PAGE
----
by Geoffrey Grinder, Now The End Begins:
OPERATION PAPERCLIP: The 1969 footage of the three German Nazi scientists embracing each other in the center of the NASA control room in Houston never reached the global television audience – and neither was it broadcast amid last week’s 50th anniversary celebrations.
Today is the 50th anniversary of the Apollo 11 moon landing, and all across Washington it is being touted and celebrated as the apex of American innovation, invention and achievement. Only it’s not. The moon landing, whether you think it really happened or think it never happened, was created by a team of 1,600 Nazi scientists from Nazi Germany who were led by Wernher von Braun, Kurt Debus and Arthur Rudolph. All 3 of these men did work in Adolf Hitler’sconcentration camps on thousands of victims who were the human fodder for their fiendish experiments. Not only did they never pay for their crimes, they were brought to America where they lived a nice, cushy lifestyle.
For years dismissed as a conspiracy theory, Operation Paperclip eventually came to light and proved all the conspiracy theorists correct once again. Without the know-how from Nazi scientists, Apollo 11 never would have taken place as an event. Oddly, no mention of these Nazi scientists who created the NASA space program is being made during this dubious 50th anniversary celebration. It’s all just being swept under the rug hoping you are so distracted by FaceApp and all the other time-wasting and brain-frying social media drugs that you won’t be paying much attention. And on that last point, they are quite correct.
The fact that more than 1,600 German Nazi scientists were employed on the design and production of the Apollo 11 Moon landing was conveniently ignored at the time of the mission
FROM DAILY MAIL UK: Watching the Moon landing 50 years ago from his comfortable Paris home, Yves Beon could barely contain himself at the spectacle unfolding on TV. Dozens of white-shirted scientists and engineers at the Apollo Mission Control Center in Houston, Texas, were on their feet, many waving flags, cheering at a triumph that was enhancing American prestige and unleashing an ocean of apple-pie patriotism.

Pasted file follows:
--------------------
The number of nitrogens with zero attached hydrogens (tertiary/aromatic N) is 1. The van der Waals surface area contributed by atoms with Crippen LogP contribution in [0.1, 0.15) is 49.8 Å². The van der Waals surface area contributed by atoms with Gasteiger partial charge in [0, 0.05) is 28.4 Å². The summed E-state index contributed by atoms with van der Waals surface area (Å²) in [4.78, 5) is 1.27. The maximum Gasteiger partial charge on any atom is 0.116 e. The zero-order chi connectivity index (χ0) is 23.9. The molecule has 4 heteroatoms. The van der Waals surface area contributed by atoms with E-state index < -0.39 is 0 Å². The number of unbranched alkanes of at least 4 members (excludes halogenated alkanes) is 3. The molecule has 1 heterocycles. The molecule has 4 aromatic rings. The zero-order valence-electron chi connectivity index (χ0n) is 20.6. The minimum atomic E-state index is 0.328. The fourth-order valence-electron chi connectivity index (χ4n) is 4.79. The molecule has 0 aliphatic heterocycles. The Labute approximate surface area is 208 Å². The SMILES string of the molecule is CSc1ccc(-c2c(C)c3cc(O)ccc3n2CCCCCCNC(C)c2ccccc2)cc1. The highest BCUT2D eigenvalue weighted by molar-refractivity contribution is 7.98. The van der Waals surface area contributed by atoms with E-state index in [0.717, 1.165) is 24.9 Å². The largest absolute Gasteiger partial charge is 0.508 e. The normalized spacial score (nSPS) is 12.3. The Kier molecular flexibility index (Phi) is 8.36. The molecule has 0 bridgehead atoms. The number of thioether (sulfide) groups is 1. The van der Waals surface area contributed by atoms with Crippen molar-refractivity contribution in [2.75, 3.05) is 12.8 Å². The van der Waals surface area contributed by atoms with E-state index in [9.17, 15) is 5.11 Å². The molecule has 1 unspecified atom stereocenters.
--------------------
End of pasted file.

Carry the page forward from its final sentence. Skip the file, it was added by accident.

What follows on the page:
Yet Beon, a hero of the French Resistance, was spitting venom at the screen that night and, had he been alive to see last week’s documentaries repeating the footage of Neil Armstrong’s ‘giant leap for mankind’, his reaction would have been incandescent.
Amid the jubilation half a century ago, no one bothered to point out that America’s scientists had been given a huge helping hand. Or that the Moon landing was, in fact, the brainchild of German scientists led by Wernher von Braun, Kurt Debus and Arthur Rudolph. Or that all three were Nazi war criminals, guilty of mass murder.
The 1969 footage of the three German scientists embracing each other in the centre of the Houston control room never reached the global television audience – and neither was it broadcast amid last week’s 50th anniversary celebrations.
When the U.S. recruited Nazis for ‘Operation Paperclip’
After World War II, the government recruited dedicated Nazis — the scientists behind Hitler’s formidable war machine — to come to the U.S. to protect American interests during the Cold War. Jeffrey Brown talks to journalist Annie Jacobsen about her new book, “Operation Paperclip,” which sheds light on this veiled national security program and confronts the moral conundrum of whitewashing the past.
The fact that more than 130 German Nazi scientists were employed on the design and production of the Apollo 11 Moon landing was conveniently ignored at the time of the mission, and no wonder. These men were veterans of the infamous program to build V2 rockets, the secret weapons that Hitler believed would obliterate London and save Germany from defeat in the Second World War.
‘Everyone forgot the hell those Nazis created to build their rocket,’ Beon recalled when we met in 1986. ‘They were b******s with brains. The world forgot that 20,000 innocent men were murdered by those Germans.’
Today, the amnesia continues and it seems wilful. Why, 50 years on, has the BBC refused to re-show The Paperclip Conspiracy, a TV documentary I produced in 1987, for example? It exposed the shocking crimes committed by von Braun’s team and the subsequent conspiracy to conceal the atrocities.
Amid the sentimental nostalgia of the past few days, the Corporation has ignored a fundamental question: what price conscience and morality for that ‘giant leap for mankind’?
The world only knows about the true history of the Apollo program because of people such as Beon, one of the few slave labourers to emerge in 1945 from the underground factory where Hitler’s engineers built the V2s. Himmler’s SS forced an estimated 60,000 Europeans on to the production line in Nordhausen at the foot of the Harz mountains in central Germany. Survivors were rare.
Beon has particular memories of Arthur Rudolph, the 37-year-old director of production in Nordhausen who, just 17 years later, was the director of Apollo production in America.
As Beon recalled, Rudolph’s management technique in Nazi Germany was distinctive. ‘If he suspected anyone of not working, he hanged them above the production line and left the body dangling above us for a few days, as a warning. Every week, dozens were killed that way,’ he said.